Supporting U.S. Middle Class in the 21st Century
As the U.S. economy slowly improves, American manufacturing is rebounding and companies find themselves cautiously optimistic: output and exports are increasing, new plants are being built, and better paying jobs that require highly-skilled workers are helping the economy climb. However, on “Main Street,” middle-class Americans seem mired in stagnation that many think is the “new normal.”
The media has reported extensively on the new “level” playing field in energy in which the U.S. finds itself a net exporter of energy. But according to a recent report by Helmut Ludwig and Eric Spiegel of Siemens, titled “America’s Real Manufacturing Advantage”, innovation, especially in software, is transforming the American manufacturing sector and putting the country on the path to a sustainable and prolonged expansion for decades to come.
The Changing Manufacturing Paradigm
With new technologies, the decades-old trade-off between efficiency and customization is ending.
The pace of change in global manufacturing is faster than ever before, and factory automation requiring skilled systems integrators who create automated assemblies that improve efficiency and increase productivity are in high demand. The tools of factory automation include programmable logic controllers (PLCs), computers, motion control and drive systems, robots and other leading-edge technology that streamlines manufacturing control and information gathering.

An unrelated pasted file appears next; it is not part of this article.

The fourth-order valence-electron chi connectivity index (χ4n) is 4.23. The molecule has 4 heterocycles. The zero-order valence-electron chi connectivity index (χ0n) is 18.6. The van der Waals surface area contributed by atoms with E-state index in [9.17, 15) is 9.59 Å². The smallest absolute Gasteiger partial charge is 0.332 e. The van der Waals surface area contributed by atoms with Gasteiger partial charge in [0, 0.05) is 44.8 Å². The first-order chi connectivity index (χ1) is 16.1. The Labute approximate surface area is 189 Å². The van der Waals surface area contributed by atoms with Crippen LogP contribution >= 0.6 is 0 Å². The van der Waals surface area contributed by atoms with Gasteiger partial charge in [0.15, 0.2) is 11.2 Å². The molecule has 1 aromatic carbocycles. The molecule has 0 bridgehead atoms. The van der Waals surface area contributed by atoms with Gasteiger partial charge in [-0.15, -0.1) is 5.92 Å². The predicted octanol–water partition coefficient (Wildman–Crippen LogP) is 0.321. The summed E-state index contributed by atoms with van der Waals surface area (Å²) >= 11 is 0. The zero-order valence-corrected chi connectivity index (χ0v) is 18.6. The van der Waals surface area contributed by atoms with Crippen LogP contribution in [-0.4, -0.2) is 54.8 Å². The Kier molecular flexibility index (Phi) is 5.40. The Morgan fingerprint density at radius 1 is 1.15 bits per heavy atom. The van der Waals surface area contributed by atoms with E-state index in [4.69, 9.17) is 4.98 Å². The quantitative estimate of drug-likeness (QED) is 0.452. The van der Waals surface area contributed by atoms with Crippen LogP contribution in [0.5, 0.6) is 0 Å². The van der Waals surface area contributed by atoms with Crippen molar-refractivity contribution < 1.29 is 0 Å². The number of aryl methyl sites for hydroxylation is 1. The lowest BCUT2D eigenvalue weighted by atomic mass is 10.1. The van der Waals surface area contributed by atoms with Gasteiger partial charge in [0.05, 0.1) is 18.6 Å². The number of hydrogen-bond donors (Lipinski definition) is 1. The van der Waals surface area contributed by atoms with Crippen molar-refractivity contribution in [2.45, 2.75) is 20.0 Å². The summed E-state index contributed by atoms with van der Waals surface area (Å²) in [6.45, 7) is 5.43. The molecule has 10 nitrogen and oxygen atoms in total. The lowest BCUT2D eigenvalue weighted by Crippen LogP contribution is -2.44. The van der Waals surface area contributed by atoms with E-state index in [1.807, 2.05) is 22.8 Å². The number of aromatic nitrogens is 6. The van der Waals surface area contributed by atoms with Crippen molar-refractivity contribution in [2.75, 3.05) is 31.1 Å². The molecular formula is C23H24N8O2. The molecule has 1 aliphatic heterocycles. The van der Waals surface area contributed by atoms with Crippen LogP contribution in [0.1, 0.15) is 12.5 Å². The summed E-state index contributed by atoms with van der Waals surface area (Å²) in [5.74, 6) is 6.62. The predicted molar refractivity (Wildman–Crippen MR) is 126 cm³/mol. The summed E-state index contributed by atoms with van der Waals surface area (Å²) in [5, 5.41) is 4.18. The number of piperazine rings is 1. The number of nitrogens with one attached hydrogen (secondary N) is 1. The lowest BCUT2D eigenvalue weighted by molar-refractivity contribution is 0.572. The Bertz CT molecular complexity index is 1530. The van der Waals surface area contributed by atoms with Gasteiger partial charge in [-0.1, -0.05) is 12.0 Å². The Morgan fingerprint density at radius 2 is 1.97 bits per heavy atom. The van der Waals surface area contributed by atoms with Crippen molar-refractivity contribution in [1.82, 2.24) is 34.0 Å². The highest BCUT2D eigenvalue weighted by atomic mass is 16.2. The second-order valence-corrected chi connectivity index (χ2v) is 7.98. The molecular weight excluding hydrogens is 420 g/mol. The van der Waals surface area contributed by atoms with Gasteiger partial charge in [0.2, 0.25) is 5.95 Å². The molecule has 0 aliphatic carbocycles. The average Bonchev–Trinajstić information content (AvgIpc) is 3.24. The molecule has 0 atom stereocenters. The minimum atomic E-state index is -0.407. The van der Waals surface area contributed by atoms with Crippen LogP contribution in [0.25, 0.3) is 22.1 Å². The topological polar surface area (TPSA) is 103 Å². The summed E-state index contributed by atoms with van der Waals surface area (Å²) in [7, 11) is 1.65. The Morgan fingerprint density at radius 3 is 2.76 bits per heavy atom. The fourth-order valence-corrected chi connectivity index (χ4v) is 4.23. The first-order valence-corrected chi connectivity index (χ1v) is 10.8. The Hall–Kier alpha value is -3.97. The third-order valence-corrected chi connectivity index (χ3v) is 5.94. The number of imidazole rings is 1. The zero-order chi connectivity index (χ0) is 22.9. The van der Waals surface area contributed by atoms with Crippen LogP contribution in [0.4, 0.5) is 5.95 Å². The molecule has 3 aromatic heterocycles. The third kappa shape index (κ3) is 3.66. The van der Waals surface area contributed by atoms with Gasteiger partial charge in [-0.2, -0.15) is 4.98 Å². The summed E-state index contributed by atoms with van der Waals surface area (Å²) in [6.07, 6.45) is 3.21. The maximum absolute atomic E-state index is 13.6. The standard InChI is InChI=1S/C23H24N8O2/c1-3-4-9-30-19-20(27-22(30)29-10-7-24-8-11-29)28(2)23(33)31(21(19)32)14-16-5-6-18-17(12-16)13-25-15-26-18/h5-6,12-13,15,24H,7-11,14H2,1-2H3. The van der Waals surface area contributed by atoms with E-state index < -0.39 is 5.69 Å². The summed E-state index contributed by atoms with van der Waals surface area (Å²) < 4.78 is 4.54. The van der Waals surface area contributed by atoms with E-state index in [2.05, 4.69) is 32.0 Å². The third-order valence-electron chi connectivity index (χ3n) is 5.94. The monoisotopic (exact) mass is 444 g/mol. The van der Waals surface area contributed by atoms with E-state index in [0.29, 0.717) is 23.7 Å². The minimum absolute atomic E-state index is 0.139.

According to the report, the most important element of these new production systems is software that will help in all aspects of manufacturing from addressing customer needs, R&D, and product development, to testing, production and servicing. The report also outlines five ways software will impact product development and production:
- Product Design – new ways of visualizing in simulating product design and testing is leading to more optimized products and processes.
- Production Planning – automated technology is now allowing virtual digital design of entire factories, including each piece of equipment, simulation of production processes and calculation of cost, speed, energy use and quality before anything is actually built.
- Modern Engineering – new software now allows engineers to program and coordinate all automated tasks from a single portal allowing for the improvement of workflows and productivity.
- Manufacturing Execution – software now monitors production performance and execution of systems in real time so that short-term control of manufacturing output and long-term optimization can be improved through production unit reconfiguration.
- Mobile Monitoring – Mobile devices connected to networks producing “big data” and analytics increase service improvement opportunities, the ability to predict failures, and analyze problems, all while reducing costs and improving utilization and productivity.
For the full report, please visit: America’s Real Manufacturing Advantage
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